Has the recent and current sporting highlight of late in the shape of the Women’s World Cup taking place in Canada, been given the visibility and profile it should deserve?. Women’s football in the past has been dismissed, except in a few notable nations such as Italy and the USA perhaps, not given the importance it deserves and maybe not even watched by many football fans. Times are changing; Women’s football is as exciting and watched like any other major sporting event. Comparing the likes of Messi and Ronaldo to Marta (from Brazil) or Alex Morgan (USA) there are many exciting players representing their country and worth watching.
In an interesting parallel to careers in corporate life, but not as pronounced I accept, it is noteworthy the women who represent our country, investing in their careers find themselves comparatively less well rewarded than their male counterparts.. Why? In modern Britain, despite the1970 Equal Pay Act, women still earn less than men. The gender pay gap remains the clearest and most dramatic example of economic inequality for women today. The overall pay gap stands at 19.1 per cent (2014) measured by median gross hourly pay (1). Whilst the gap has fallen significantly from 27.5% in 1997, this figure is still above the EU 2014 average of 16.4%, a range which includes Slovenia at 3.2% and Estonia at 29.9% (2). The pay gaps vary between men and women in different groups, such as age, education, and employment and some women earn similar incomes to their male equivalents, but many more earn less. Lower earnings over a lifetime usually lead to lower savings, smaller pensions and less economic independence than men.
Looking around the world and seeing the success many women have had it is hard to believe that there is still such a difference in pay. More CEOs, more industries, more power, more challenges. That’s the story of Fortune’s 2014 ranking of the 50 Most Powerful Women in Business, which features an all-time record of 24 large-company CEOs in its pages. Our women are leading—and in many cases pushing through difficult transformations—in heavy industries such as tech, energy, defense, and autos. Ginni Rometty, No. 1 for the third time running, continues to retool IBM. No. 2, Mary Barra, must fix General Motors from the inside out. And Marillyn Hewson, the CEO of Lockheed Martin and our fourth-ranked woman, is looking beyond defense for growth. Today eight of our top 10 MPW lead large industrial, tech, and consumer products companies.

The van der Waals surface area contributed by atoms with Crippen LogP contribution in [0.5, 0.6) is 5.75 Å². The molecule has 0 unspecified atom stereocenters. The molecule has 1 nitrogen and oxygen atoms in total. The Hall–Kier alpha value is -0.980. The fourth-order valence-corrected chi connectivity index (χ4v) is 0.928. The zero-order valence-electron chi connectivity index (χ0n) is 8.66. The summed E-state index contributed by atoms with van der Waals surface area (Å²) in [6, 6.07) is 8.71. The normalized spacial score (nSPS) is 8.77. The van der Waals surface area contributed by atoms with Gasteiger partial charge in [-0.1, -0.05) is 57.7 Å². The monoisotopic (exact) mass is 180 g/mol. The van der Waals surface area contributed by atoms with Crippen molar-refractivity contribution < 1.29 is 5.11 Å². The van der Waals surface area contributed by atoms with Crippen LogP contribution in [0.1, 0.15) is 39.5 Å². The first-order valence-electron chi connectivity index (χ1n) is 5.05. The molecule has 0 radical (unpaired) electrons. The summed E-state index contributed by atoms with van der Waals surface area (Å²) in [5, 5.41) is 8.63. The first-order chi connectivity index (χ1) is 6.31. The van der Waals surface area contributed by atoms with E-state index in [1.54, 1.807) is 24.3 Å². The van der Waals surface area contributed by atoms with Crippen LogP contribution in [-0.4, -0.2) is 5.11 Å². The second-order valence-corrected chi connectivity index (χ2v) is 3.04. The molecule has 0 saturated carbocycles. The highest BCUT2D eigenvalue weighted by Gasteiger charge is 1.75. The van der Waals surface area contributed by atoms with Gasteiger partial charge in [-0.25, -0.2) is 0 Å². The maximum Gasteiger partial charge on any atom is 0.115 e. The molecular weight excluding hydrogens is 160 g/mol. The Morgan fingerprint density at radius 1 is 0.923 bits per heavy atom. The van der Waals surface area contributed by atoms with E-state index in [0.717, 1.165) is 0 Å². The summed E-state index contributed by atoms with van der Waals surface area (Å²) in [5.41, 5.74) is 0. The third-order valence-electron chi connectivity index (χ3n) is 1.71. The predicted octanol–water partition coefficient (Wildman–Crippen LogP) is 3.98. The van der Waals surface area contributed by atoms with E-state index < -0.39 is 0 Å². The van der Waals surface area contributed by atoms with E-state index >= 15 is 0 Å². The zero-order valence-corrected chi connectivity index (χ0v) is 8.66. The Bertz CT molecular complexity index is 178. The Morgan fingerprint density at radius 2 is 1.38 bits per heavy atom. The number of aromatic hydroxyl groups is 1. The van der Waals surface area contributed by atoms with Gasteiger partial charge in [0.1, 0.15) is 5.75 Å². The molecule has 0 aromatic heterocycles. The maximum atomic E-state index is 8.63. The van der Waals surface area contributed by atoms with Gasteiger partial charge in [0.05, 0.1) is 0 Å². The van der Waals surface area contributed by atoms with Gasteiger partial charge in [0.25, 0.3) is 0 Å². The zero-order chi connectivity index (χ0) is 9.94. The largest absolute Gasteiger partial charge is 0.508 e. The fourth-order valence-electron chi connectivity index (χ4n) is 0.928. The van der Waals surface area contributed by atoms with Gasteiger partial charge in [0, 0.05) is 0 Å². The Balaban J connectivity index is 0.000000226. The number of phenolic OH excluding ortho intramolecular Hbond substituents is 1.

It’s a long way from our original 1998 list, on which, we noted at the time, most members “came from industries with a premium on creativity,” such as advertising, media, and publishing, with “no top women at blue-chip firms.” Creativity is still a requirement for success, of course, but you no longer have to work in a “creative” industry to advance as a woman. Another common denominator is change: Seven of our top 50 were named to their jobs in the past year, and nine are newcomers to the list. That suggests more turnover at the upper echelons of business—which, it’s fair to say, is a very good thing for a whole lot of powerful women.
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Rej Abraham Managing Director